The Cyberflâneur #14: Katrina Forrester

We’re delighted to feature Katrina Forrester this week. She is a political theorist and intellectual historian at Harvard, and the author of In the Shadow of Justice, an impressive study tracing how liberal egalitarianism became the commanding political philosophy in the Anglo-Saxon world following the Second World War (bio; twitter). Below her selections we’ve also included links to some of Katrina’s recent work.

She has chosen some excellent articles and essays on feminism and the future of work – areas that are the focus of her new book project. Her chosen pieces range from automation via biocapitalism to xenofeminism.

As always, you can browse the selections by our previous cyberflâneurs here.

~ Evgeny Morozov


Katrina’s Selections

I.

Automation and the Future of Work—1 & 2
Automation and the Future of Work—2

Vital reading for anyone trying to understand the future of work.


II.

‘Bias in, Bias out’: Gender Equality and the Future of Work Debate

The future of work debates often assume technology is neutral when it comes to gender, but the coming changes will exacerbate existing gender inequalities.


III.

A Critique of Approaches to ‘Domestic Work’: Women, Work and the Pre-Industrial Economy

On how we should we think about, and measure, women’s work through history.


IV.

Migrant Workers or Working Women? Comparing Labour Supply Policies in Post-War Europe

When have welfare states chosen to promote women’s work (via childcare provision) and when have they encouraged migration instead? An interesting comparative study of Sweden and Switzerland.


V.

Financialization and Non-Disposable Women: Real Estate, Debt and Labour in UK Care Homes

This article connects financialization to care work through a study of the privatization of the UK’s care home sector. Can care act as a constraint on financialization?


VI.

Liberating Women from “Political Economy”

Tithi Bhattacharya revisits a classic text of the Women’s Liberation Movement and a hugely influential treatment of women’s work, Margaret Benston’s “The Political Economy of Women’s Liberation”.


VII.

Ask a Feminist: Sexual Harassment in the Age of #MeToo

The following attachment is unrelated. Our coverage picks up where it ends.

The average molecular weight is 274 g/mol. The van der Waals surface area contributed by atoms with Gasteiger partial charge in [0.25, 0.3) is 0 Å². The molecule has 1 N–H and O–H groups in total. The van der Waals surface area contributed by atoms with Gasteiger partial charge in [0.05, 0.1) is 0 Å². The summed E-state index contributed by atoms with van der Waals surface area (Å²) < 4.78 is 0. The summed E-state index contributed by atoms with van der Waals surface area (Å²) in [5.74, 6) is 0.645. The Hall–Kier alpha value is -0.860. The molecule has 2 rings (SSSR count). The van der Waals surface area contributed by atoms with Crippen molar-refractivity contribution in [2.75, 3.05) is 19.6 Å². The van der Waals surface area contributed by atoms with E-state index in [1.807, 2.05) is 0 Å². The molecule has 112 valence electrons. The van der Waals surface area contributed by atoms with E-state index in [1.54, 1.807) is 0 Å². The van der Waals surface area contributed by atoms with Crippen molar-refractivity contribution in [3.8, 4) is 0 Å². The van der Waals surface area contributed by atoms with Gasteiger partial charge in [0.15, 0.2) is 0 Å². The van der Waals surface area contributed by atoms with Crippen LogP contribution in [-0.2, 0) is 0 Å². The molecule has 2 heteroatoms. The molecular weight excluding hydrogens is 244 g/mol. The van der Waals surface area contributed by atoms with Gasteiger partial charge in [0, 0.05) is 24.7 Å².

Durba Mitra (whose groundbreaking Indian Sex Life (Princeton UPress) is out now) interviews feminist philosopher Catharine A. MacKinnon about #MeToo, sexual harassment, law, work, and more.


VIII.

Errant Daughters: a Conversation between Saidiya Hartman and Hazel Carby

Saidiya Hartman and Hazel Carby in conversation about intimate labours, families and care, histories of empire and enslavement.


IX.

Nothing Natural

An amazing essay by Jenny Turner about surrogacy, birth-work, and Sophie Lewis’s brilliant manifesto “Full Surrogacy Now: Feminism Against Family”.


X.

Feminism against Biocapitalism: Gestational Surrogacy and the Limits of the Labor Paradigm

What are the political implications of thinking of surrogacy as a form of labour? Johanna Oksala explores them here.

XI.

Feminist Review

This special issue of Feminist Review has essays by feminist scholars on digital labor, the commodification of domestic labour, technocapitalism in India, xenofeminism and more.


More by Katrina Forrester – from our Stacks

Our archive of high-quality content across text, video and audio – our “Living Syllabus” as we call it – has already reached over 10,000 items and grows larger every week.

Here are some recent pieces by or featuring Katrina from those archives:


More About our Cyberflâneur Series

To learn more about how this particularly eclectic edition of our syllabi works, head over here. Note that if you subscribe to any of our weekly syllabi, we’ll keep you posted on our latest cyberflâneurs too.

You can also take a look at the previous versions of the Cyberflâneur: Brian Eno, Hito Steyerl, Adam Tooze, Rana Foroohar, Samuel Moyn, Rem Koolhaas, Paul Mason, Shehla Rashid, Holly Herndon & Matt Dryhurst, Raquel RolinkLaleh Khalili, Zephyr Teachout, and Quinn Slobodian.


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